• Speakers and Microphones: Most speakers employ a permanent magnet and a current-carrying coil to convert electric energy (the signal) into mechanical energy (movement which creates the sound). The coil is wrapped around a bobbin attached to the speaker cone, and carries the signal as changing current which interacts with the field of the permanent magnet. The voice coil feels a magnetic force and in response moves the cone and pressurizes the neighboring air, thus generating sound. Dynamic microphones employ the same concept, but in reverse. A microphone has a diaphragm or membrane attached to a coil of wire. The coil rests inside a specially shaped magnet. When sound vibrates the membrane, the coil is vibrated as well. As the coil moves through the magnetic field, a voltage is induced across the coil. This voltage drives a current in the wire that is characteristic of the original sound.
  • Electric motors and generators: Some electric motors (much like loudspeakers) rely upon a combination of an electromagnet and a permanent magnet, and much like loudspeakers, they convert electric energy into mechanical energy. A generator is the reverse: it converts mechanical energy into electric energy by moving a conductor through a magnetic field.
  • Transformers: Transformers are devices that transfer electric energy between two windings of wire that are electrically isolated but are coupled magnetically.
  • Chucks: Chucks are used in the metalworking field to hold objects. Magnets are also used in other types of fastening devices, such as the magnetic base, the magnetic clamp and the refrigerator magnet.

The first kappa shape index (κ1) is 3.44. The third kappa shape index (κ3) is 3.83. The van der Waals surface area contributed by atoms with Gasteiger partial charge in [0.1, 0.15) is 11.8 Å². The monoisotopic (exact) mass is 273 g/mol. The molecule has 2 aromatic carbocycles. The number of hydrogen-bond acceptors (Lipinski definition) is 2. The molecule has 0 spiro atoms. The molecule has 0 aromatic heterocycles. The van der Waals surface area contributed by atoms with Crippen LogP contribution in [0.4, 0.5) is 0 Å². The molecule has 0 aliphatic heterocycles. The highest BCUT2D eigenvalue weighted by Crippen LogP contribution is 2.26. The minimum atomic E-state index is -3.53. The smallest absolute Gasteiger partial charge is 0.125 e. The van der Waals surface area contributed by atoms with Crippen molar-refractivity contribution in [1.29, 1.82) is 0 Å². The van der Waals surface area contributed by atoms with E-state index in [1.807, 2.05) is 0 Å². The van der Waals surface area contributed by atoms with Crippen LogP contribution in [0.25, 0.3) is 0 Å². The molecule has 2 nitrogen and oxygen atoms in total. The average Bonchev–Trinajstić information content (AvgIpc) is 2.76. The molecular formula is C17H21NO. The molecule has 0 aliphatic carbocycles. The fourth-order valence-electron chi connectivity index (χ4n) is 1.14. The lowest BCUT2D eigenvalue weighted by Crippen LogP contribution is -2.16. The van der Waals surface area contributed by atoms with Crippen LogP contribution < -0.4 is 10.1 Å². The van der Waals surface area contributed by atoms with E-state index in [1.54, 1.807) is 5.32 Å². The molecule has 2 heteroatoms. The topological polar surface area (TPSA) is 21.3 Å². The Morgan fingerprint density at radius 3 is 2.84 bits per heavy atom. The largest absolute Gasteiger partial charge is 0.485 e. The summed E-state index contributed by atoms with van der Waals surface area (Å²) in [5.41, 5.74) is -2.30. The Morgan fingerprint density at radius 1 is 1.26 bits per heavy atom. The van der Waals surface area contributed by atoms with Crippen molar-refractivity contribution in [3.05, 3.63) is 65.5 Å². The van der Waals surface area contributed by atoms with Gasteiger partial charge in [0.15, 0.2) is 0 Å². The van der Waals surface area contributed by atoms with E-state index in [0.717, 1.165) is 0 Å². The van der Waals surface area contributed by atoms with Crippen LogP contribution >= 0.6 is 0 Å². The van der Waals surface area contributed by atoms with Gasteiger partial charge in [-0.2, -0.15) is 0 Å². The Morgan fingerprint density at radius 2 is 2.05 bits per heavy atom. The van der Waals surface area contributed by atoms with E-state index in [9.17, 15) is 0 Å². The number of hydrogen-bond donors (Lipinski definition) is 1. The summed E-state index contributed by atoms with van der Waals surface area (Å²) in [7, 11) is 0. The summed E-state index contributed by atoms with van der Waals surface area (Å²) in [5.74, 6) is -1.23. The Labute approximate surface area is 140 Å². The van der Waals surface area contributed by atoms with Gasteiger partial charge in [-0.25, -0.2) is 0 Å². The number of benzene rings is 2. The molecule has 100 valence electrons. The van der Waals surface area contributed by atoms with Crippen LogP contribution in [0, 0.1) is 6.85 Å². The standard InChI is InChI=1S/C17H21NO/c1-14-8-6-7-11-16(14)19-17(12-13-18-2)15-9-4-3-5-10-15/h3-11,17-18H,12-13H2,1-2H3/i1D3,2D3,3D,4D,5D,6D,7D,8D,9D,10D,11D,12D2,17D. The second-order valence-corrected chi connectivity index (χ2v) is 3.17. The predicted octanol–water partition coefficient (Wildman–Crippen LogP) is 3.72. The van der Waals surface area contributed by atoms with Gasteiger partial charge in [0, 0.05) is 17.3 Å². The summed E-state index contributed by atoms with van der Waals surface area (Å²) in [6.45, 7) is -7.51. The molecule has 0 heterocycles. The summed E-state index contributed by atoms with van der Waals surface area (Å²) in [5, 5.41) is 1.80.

• Compasses: A compass (or mariner's compass) is a magnetized pointer free to align itself with a magnetic field, most commonly Earth's magnetic field.
  • Art: Vinyl magnet sheets may be attached to paintings, photographs, and other ornamental articles, allowing them to be attached to refrigerators and other metal surfaces.
  • Science Projects: Many topic questions are based on magnets. For example: how is the strength of a magnet affected by glass, plastic, and cardboard?
  • Toys: Given their ability to counteract the force of gravity at close range, magnets are often employed in children's toys such as the Magnet Space Wheel to amusing effect.
  • Magnets can be used to make jewellery. Necklaces and bracelets can have a magnetic clasp, or may be constructed entirely from a linked series of magnets and ferrous beads.
  • Magnets can pick up magnetic items (iron nails, staples, tacks, paper clips) that are either too small, too hard to reach, or too thin for fingers to hold. Some screwdrivers are magnetized for this purpose.
  • Magnets can be used in scrap and salvage operations to separate magnetic metals (iron, steel, and nickel) from non-magnetic metals (aluminum, non-ferrous alloys, etc.). The same idea can be used in the so-called "magnet test", in which an auto body is inspected with a magnet to detect areas repaired using fiberglass or plastic putty.
  • Magnetic levitation transport, or maglev, is a form of transportation that suspends, guides and propels vehicles (especially trains) through electromagnetic force. The maximum recorded speed of a maglev train is 581 kilometres per hour (361 mph).
  • Magnets may be used to connect some cables to serve as a fail-safe if the cord is pulled.